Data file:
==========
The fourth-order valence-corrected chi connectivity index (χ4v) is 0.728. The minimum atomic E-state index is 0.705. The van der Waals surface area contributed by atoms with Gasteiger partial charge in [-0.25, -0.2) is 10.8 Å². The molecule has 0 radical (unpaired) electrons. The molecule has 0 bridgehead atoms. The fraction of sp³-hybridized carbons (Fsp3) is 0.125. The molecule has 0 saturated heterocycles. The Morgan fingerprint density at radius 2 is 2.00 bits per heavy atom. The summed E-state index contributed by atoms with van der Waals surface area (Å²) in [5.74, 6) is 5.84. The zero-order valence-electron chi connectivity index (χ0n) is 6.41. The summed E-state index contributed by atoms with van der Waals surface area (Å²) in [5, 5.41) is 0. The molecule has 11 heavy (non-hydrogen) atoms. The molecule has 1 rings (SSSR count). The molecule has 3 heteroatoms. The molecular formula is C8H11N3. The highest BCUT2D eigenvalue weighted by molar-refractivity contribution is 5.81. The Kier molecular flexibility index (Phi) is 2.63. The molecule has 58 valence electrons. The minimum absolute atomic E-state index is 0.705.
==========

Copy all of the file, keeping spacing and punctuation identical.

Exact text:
The fourth-order valence-corrected chi connectivity index (χ4v) is 0.728. The minimum atomic E-state index is 0.705. The van der Waals surface area contributed by atoms with Gasteiger partial charge in [-0.25, -0.2) is 10.8 Å². The molecule has 0 radical (unpaired) electrons. The molecule has 0 bridgehead atoms. The fraction of sp³-hybridized carbons (Fsp3) is 0.125. The molecule has 0 saturated heterocycles. The Morgan fingerprint density at radius 2 is 2.00 bits per heavy atom. The summed E-state index contributed by atoms with van der Waals surface area (Å²) in [5.74, 6) is 5.84. The zero-order valence-electron chi connectivity index (χ0n) is 6.41. The summed E-state index contributed by atoms with van der Waals surface area (Å²) in [5, 5.41) is 0. The molecule has 11 heavy (non-hydrogen) atoms. The molecule has 1 rings (SSSR count). The molecule has 3 heteroatoms. The molecular formula is C8H11N3. The highest BCUT2D eigenvalue weighted by molar-refractivity contribution is 5.81. The Kier molecular flexibility index (Phi) is 2.63. The molecule has 58 valence electrons. The minimum absolute atomic E-state index is 0.705.